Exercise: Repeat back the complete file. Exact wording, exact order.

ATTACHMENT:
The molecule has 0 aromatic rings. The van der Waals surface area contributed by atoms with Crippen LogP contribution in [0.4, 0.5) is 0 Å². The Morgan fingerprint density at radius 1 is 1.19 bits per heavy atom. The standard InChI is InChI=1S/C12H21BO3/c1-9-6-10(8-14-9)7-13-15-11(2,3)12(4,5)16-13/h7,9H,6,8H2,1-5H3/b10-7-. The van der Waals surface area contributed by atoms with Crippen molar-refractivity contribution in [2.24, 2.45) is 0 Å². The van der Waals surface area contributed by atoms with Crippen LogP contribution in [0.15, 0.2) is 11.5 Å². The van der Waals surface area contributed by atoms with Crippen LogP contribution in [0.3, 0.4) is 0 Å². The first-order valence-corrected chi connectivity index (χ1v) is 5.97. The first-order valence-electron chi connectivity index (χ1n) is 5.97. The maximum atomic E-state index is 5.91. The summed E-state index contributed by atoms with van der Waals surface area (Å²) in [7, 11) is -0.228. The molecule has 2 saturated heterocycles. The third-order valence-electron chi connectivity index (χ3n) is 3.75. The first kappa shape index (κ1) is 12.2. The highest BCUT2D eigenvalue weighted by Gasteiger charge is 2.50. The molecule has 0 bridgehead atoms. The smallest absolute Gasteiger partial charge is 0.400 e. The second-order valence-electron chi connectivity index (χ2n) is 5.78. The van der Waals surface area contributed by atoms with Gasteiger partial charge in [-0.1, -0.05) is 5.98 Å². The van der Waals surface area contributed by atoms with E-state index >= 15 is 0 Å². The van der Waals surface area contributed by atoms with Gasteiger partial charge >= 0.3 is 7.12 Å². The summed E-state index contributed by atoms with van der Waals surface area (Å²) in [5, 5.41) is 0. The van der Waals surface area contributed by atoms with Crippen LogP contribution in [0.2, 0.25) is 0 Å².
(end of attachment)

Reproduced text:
The molecule has 0 aromatic rings. The van der Waals surface area contributed by atoms with Crippen LogP contribution in [0.4, 0.5) is 0 Å². The Morgan fingerprint density at radius 1 is 1.19 bits per heavy atom. The standard InChI is InChI=1S/C12H21BO3/c1-9-6-10(8-14-9)7-13-15-11(2,3)12(4,5)16-13/h7,9H,6,8H2,1-5H3/b10-7-. The van der Waals surface area contributed by atoms with Crippen molar-refractivity contribution in [2.24, 2.45) is 0 Å². The van der Waals surface area contributed by atoms with Crippen LogP contribution in [0.15, 0.2) is 11.5 Å². The van der Waals surface area contributed by atoms with Crippen LogP contribution in [0.3, 0.4) is 0 Å². The first-order valence-corrected chi connectivity index (χ1v) is 5.97. The first-order valence-electron chi connectivity index (χ1n) is 5.97. The maximum atomic E-state index is 5.91. The summed E-state index contributed by atoms with van der Waals surface area (Å²) in [7, 11) is -0.228. The molecule has 2 saturated heterocycles. The third-order valence-electron chi connectivity index (χ3n) is 3.75. The first kappa shape index (κ1) is 12.2. The highest BCUT2D eigenvalue weighted by Gasteiger charge is 2.50. The molecule has 0 bridgehead atoms. The smallest absolute Gasteiger partial charge is 0.400 e. The second-order valence-electron chi connectivity index (χ2n) is 5.78. The van der Waals surface area contributed by atoms with Gasteiger partial charge in [-0.1, -0.05) is 5.98 Å². The van der Waals surface area contributed by atoms with E-state index >= 15 is 0 Å². The van der Waals surface area contributed by atoms with Gasteiger partial charge >= 0.3 is 7.12 Å². The summed E-state index contributed by atoms with van der Waals surface area (Å²) in [5, 5.41) is 0. The van der Waals surface area contributed by atoms with Crippen LogP contribution in [0.2, 0.25) is 0 Å².